Senior Editor

The Inertia

I know I’m not alone here but John John Florence is, without a doubt, one of my favorite surfers to watch. But for me, it’s much more than his otherworldly ability to ride waves. It’s always been his approach.

Throughout his career, which started at an age when most of us were only worried about popsicles and Sesame Street, he’s carried himself so easily, as if nothing mattered except being in the ocean. He seemd to get the big picture really young: that the ocean is a playground, and you can find extreme joy in riding her waves in a myriad of ways.

That’s why I wasn’t surprised when I heard through the grapevine that John John had signed up for the grandest ocean race in the world, the Molokai2Oahu, where paddlers cross the notoriously-heavy Ka’iwi Channel, paddling 32 miles from Molokai to Oahu, fighting their way past the exhausting side currents at China Walls before landing at Maunalua Bay Beach Park. No doubt, it’s  one of the toughest races on the planet. In any sport.


According to race director and M2O-founder Mike Takahashi and confirmed by John John’s people, he’s set to paddle the channel July 29th with his partner, Kona Johnson–a member of the North Shore’s iconic Johnson clan and a talented surfer in his own right–as part of a relay team in the traditional paddleboard division. They already have an escort boat and are registered. So it’s on.

And anyone that knows the Molokai Channel knows what a grind it is to try and cross. Heat, conditions that are less than ideal and the distance can make it an absolute soul-testing slog. But if conditions are perfect, it’s like surfing empty waves for miles, alone.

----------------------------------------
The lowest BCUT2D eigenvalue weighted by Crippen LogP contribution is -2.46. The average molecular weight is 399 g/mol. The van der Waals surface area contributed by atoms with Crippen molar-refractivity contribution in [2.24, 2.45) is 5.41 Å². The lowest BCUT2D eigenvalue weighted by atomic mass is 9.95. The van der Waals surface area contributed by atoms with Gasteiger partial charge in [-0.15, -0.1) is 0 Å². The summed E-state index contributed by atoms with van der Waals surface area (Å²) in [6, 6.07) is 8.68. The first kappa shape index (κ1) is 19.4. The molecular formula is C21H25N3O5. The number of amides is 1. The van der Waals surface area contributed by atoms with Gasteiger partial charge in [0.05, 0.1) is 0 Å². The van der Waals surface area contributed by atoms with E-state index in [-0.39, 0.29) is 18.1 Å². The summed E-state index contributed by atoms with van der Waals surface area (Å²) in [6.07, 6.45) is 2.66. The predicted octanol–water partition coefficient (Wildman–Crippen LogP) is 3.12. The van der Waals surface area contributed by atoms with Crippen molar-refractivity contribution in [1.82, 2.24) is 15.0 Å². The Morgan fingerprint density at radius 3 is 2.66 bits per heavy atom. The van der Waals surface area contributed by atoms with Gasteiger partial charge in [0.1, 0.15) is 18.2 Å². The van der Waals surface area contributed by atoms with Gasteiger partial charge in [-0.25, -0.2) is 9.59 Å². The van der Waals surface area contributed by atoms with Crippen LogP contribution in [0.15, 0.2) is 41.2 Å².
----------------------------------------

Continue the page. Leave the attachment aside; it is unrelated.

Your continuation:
After the knee injury he suffered in June that has kept him out of action, the current world champ has been using paddle workouts on the traditional prone board–a Bark–to stay in peak physical shape.

Aside from his surfing prowess, John is certainly qualified to paddle the Molokai. His sailing experience only adds to his understanding of open-ocean wind swell and how linking bumps can increase speed and efficiency during crossings (a technique that can really only be learned by doing). John John has also taken up foiling–as has his brother, Nathan.

That’s why Takahashi thinks the boys have a fighting chance to do well: “There could be a new course record for the team event,” Takahashi said, only half joking.

One concern for surf fans is how the crossing might affect John John’s ailing knee. Most traditional paddleboarders constantly switch between their knees (in a canoe stance) and laying flat in a prone paddling position so they can trim and control speed (that’s why their knees and feet get so scabby). One would have to assume John would have to remain in a prone position throughout the race to protect his ailing joint.

This isn’t the first time a CT athlete has delved into long distance bump running. Joel Parkinson and Wes Berg finished third in the team relay in 2012. Rob Machado, who had retired from competitive surfing, did the team event in SUP in 2012 as well.


John John’s entry into the fray certainly ups the ante. And adds even more legitimacy to an already-iconic race.


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